In Olmert trial, Zaken cracks on the stand, her lawyer asks for ‘time out’

Olmert’s former top aid accuses prosecution of "bribing" Shmuel Duchner to bring down former prime minister.

By
October 8, 2013 19:08
3 minute read.
Olmert, Zaken

Olmert, Zaken 370. (photo credit: Pool / Olivia Fitosi)

 
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Shula Zaken cracked under pressure late Tuesday afternoon during her testimony in the Holyland trial, even disagreeing with her defense lawyer about what happened to $100,000 that the state’s main witness, Shmuel Duchner, had given her. The lawyer then whisked her off the stand, obtaining the court’s permission to adjourn until Thursday.

Zaken had previously said that maybe she had used or transferred the funds to benefit former prime minister Ehud Olmert (which appeared to be what her defense lawyer, Ofer Bartal, expected her to say), but later said that she had used it all for her own benefit.

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Immediately Bartal informed the court that he believed Zaken to be emotionally unhinged and asked to adjourn. The court agreed to the request.

Earlier in the day – her second day of testimony in the trial – Zaken said the state’s main witness had “sold his soul to Satan.”

Zaken, who served as Olmert’s bureau chief, added that “the only bribery that was given in this case was the State of Israel to Duchner.”

She claimed that Duchner had lied about bribing her and Olmert, and that the state had unscrupulously bought his story out of excitement for bringing down the former prime minister.

She also said that in retrospect, her acceptance of gifts and funds from Duchner worth hundreds of thousands of shekels was, in light of his having had significant business with her office regarding the Holyland project, “not appropriate, but not criminal.”



The Holyland trial against Olmert, Zaken and 14 other defendants – including former Jerusalem mayor Uri Lupolianski – involves the uncovering of an alleged mass plot by businessman Hillel Cherny and Duchner to bribe public officials to overcome legal and zoning obstacles to the large real estate project in south Jerusalem – mostly between 1993 and 1999 when Olmert was mayor, but also continuing for some years after.

Zaken explained that she had thought Duchner kept giving her gifts because of a “romantic connection” between them and that even when she had tried to refuse, he had insisted, implying he would be offended if she did not accept his gifts.

She also admitted to “taking day trips” with Duchner during which they would “hold hands,” and said he had called her frequently and invested time in her for years “as a woman” and with “no connection to work,” before he had started buying her gifts.

Zaken described her connection with Duchner as extremely close, but not crossing sexual boundaries.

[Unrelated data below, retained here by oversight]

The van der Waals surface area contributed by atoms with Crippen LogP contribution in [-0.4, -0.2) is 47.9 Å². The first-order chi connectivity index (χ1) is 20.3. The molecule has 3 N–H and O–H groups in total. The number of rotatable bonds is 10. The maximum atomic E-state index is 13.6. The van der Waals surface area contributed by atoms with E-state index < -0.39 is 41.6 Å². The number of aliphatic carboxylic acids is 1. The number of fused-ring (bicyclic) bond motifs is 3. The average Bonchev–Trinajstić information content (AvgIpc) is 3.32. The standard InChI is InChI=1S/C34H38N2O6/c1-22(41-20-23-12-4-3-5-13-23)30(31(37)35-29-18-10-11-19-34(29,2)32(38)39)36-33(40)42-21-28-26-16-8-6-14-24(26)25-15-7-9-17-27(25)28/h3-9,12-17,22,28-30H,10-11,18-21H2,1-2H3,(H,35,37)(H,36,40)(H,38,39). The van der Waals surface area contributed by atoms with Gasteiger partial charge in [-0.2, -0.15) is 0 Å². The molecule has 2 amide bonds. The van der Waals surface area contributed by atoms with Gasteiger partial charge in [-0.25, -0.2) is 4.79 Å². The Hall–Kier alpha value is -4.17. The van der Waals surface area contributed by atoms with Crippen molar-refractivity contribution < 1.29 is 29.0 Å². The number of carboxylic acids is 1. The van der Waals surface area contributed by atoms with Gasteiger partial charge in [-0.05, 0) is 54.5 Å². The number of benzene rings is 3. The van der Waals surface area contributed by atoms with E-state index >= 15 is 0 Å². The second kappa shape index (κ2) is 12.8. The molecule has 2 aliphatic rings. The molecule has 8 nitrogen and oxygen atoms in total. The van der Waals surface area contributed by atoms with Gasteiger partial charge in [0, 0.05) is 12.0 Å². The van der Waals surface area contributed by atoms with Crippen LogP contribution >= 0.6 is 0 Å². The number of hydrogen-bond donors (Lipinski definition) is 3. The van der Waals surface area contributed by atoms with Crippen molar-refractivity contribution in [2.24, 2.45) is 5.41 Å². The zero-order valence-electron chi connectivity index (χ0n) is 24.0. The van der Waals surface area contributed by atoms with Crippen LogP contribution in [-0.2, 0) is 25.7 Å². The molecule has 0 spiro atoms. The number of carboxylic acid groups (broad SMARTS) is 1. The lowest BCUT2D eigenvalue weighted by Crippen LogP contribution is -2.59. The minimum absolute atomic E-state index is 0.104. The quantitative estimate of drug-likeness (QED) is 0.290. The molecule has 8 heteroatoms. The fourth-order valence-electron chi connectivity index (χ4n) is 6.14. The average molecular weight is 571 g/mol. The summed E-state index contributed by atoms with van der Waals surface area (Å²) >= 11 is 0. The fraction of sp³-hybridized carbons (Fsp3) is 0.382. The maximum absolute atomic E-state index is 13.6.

She said that at the time, she had ignored the “warning lights” of what such a relationship and gifts could mean with somebody engaged in business with her office, but recognized in retrospect that Duchner had had other, improper motives.

Still, she contended that Duchner’s giving her gifts and funds proved nothing, as she’d had no influence over the Holyland project or similar policy issues.

In fact, she said that not only did Olmert not know about the gifts she had received from Duchner and the extent of their relationship, but Duchner had known that Olmert did not know – which was what made Duchner’s version of events a story of blatant lies.

Rather, she said her role had been to be Olmert’s gatekeeper, schedule-keeper, message- deliverer, handler (including making sure he ate lunch and returned telephone calls) and top administrator not involved with policy.

Duchner’s giving Zaken jewelry, furniture and at one point as much as NIS 350,000 – allegedly at Olmert’s request – has put her under the gun numerous times before Judge David Rozen and has also complicated Olmert’s ability to defend himself against bribery charges, though he has denied knowing that Zaken was receiving funds from Duchner.

Despite her denial of having any business involvement with the Holyland project, Zaken was also questioned about advancing Duchner’s proposals regarding the project, but she said that another Olmert aide, Oved Yehezkel, had been responsible for such issues.

In response, Rozen commented that it appeared that Zaken was accusing Yehezkel of crimes of which she was accused and that she was saying, “He should be a suspect in this case.”

Zaken also rejected any notion that she had swayed Olmert in favor of Duchner’s proposals, commenting sarcastically that Duchner had forgotten to accuse her of “activating Olmert” by placing “batteries inside” him.

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